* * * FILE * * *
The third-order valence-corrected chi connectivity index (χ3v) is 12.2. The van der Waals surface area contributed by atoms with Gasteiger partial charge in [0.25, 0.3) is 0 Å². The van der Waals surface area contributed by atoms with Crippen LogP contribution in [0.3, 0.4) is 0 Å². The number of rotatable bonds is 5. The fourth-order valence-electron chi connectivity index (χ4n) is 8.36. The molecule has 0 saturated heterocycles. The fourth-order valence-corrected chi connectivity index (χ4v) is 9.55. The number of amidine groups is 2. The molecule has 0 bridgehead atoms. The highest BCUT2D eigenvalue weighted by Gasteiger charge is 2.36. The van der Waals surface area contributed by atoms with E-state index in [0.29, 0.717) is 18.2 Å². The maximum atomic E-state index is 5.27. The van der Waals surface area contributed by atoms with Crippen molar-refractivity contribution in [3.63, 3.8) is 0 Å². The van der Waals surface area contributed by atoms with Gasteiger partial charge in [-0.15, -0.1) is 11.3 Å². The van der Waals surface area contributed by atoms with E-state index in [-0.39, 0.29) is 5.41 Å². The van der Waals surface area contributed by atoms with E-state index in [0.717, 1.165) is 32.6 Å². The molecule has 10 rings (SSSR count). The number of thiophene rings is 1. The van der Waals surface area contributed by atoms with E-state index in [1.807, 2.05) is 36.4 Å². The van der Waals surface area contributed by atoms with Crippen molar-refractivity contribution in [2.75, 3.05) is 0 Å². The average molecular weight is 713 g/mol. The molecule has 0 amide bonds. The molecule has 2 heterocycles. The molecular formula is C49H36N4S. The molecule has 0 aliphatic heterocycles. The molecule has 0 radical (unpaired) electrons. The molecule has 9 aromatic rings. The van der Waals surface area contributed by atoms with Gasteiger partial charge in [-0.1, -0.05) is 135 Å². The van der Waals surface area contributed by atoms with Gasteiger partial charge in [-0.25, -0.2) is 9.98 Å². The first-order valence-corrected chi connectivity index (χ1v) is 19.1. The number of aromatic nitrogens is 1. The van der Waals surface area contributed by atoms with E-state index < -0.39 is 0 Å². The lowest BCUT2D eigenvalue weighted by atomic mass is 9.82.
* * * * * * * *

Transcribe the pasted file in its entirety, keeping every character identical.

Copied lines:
The third-order valence-corrected chi connectivity index (χ3v) is 12.2. The van der Waals surface area contributed by atoms with Gasteiger partial charge in [0.25, 0.3) is 0 Å². The van der Waals surface area contributed by atoms with Crippen LogP contribution in [0.3, 0.4) is 0 Å². The number of rotatable bonds is 5. The fourth-order valence-electron chi connectivity index (χ4n) is 8.36. The molecule has 0 saturated heterocycles. The fourth-order valence-corrected chi connectivity index (χ4v) is 9.55. The number of amidine groups is 2. The molecule has 0 bridgehead atoms. The highest BCUT2D eigenvalue weighted by Gasteiger charge is 2.36. The van der Waals surface area contributed by atoms with E-state index in [0.29, 0.717) is 18.2 Å². The maximum atomic E-state index is 5.27. The van der Waals surface area contributed by atoms with Crippen molar-refractivity contribution in [3.63, 3.8) is 0 Å². The van der Waals surface area contributed by atoms with Gasteiger partial charge in [-0.15, -0.1) is 11.3 Å². The van der Waals surface area contributed by atoms with E-state index in [-0.39, 0.29) is 5.41 Å². The van der Waals surface area contributed by atoms with E-state index in [0.717, 1.165) is 32.6 Å². The molecule has 10 rings (SSSR count). The number of thiophene rings is 1. The van der Waals surface area contributed by atoms with E-state index in [1.807, 2.05) is 36.4 Å². The van der Waals surface area contributed by atoms with Crippen molar-refractivity contribution in [2.75, 3.05) is 0 Å². The average molecular weight is 713 g/mol. The molecule has 0 amide bonds. The molecule has 2 heterocycles. The molecular formula is C49H36N4S. The molecule has 0 aliphatic heterocycles. The molecule has 0 radical (unpaired) electrons. The molecule has 9 aromatic rings. The van der Waals surface area contributed by atoms with Gasteiger partial charge in [-0.1, -0.05) is 135 Å². The van der Waals surface area contributed by atoms with Gasteiger partial charge in [-0.25, -0.2) is 9.98 Å². The first-order valence-corrected chi connectivity index (χ1v) is 19.1. The number of aromatic nitrogens is 1. The van der Waals surface area contributed by atoms with E-state index < -0.39 is 0 Å². The lowest BCUT2D eigenvalue weighted by atomic mass is 9.82.